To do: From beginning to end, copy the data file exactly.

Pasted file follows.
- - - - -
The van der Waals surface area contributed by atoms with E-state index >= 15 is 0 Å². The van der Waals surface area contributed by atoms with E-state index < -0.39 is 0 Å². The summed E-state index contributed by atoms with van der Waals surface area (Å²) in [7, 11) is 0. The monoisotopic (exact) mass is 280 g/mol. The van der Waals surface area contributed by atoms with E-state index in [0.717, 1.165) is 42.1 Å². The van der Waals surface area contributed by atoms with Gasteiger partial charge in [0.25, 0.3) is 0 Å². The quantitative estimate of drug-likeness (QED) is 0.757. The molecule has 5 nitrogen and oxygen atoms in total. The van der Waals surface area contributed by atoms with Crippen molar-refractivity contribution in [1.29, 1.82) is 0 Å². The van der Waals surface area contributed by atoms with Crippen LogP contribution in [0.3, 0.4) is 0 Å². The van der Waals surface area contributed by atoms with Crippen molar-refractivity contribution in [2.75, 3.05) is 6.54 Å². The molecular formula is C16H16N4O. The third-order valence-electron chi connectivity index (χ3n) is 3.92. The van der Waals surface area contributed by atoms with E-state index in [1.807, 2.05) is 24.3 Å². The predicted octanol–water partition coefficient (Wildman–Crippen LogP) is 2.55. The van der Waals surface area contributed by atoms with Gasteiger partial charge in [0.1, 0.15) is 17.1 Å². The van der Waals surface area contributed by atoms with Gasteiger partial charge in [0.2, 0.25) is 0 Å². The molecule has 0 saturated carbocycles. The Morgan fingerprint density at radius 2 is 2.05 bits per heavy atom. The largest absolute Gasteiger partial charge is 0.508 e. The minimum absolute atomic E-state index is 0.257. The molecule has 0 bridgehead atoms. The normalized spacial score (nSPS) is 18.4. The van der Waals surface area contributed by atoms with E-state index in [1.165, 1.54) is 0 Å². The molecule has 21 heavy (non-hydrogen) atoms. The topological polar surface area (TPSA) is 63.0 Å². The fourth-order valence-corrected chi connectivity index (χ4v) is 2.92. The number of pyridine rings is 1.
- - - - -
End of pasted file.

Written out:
The van der Waals surface area contributed by atoms with E-state index >= 15 is 0 Å². The van der Waals surface area contributed by atoms with E-state index < -0.39 is 0 Å². The summed E-state index contributed by atoms with van der Waals surface area (Å²) in [7, 11) is 0. The monoisotopic (exact) mass is 280 g/mol. The van der Waals surface area contributed by atoms with E-state index in [0.717, 1.165) is 42.1 Å². The van der Waals surface area contributed by atoms with Gasteiger partial charge in [0.25, 0.3) is 0 Å². The quantitative estimate of drug-likeness (QED) is 0.757. The molecule has 5 nitrogen and oxygen atoms in total. The van der Waals surface area contributed by atoms with Crippen molar-refractivity contribution in [1.29, 1.82) is 0 Å². The van der Waals surface area contributed by atoms with Crippen LogP contribution in [0.3, 0.4) is 0 Å². The van der Waals surface area contributed by atoms with Crippen molar-refractivity contribution in [2.75, 3.05) is 6.54 Å². The molecular formula is C16H16N4O. The third-order valence-electron chi connectivity index (χ3n) is 3.92. The van der Waals surface area contributed by atoms with E-state index in [1.807, 2.05) is 24.3 Å². The predicted octanol–water partition coefficient (Wildman–Crippen LogP) is 2.55. The van der Waals surface area contributed by atoms with Gasteiger partial charge in [0.1, 0.15) is 17.1 Å². The van der Waals surface area contributed by atoms with Gasteiger partial charge in [0.2, 0.25) is 0 Å². The molecule has 0 saturated carbocycles. The Morgan fingerprint density at radius 2 is 2.05 bits per heavy atom. The largest absolute Gasteiger partial charge is 0.508 e. The minimum absolute atomic E-state index is 0.257. The molecule has 0 bridgehead atoms. The normalized spacial score (nSPS) is 18.4. The van der Waals surface area contributed by atoms with E-state index in [1.165, 1.54) is 0 Å². The molecule has 21 heavy (non-hydrogen) atoms. The topological polar surface area (TPSA) is 63.0 Å². The fourth-order valence-corrected chi connectivity index (χ4v) is 2.92. The number of pyridine rings is 1.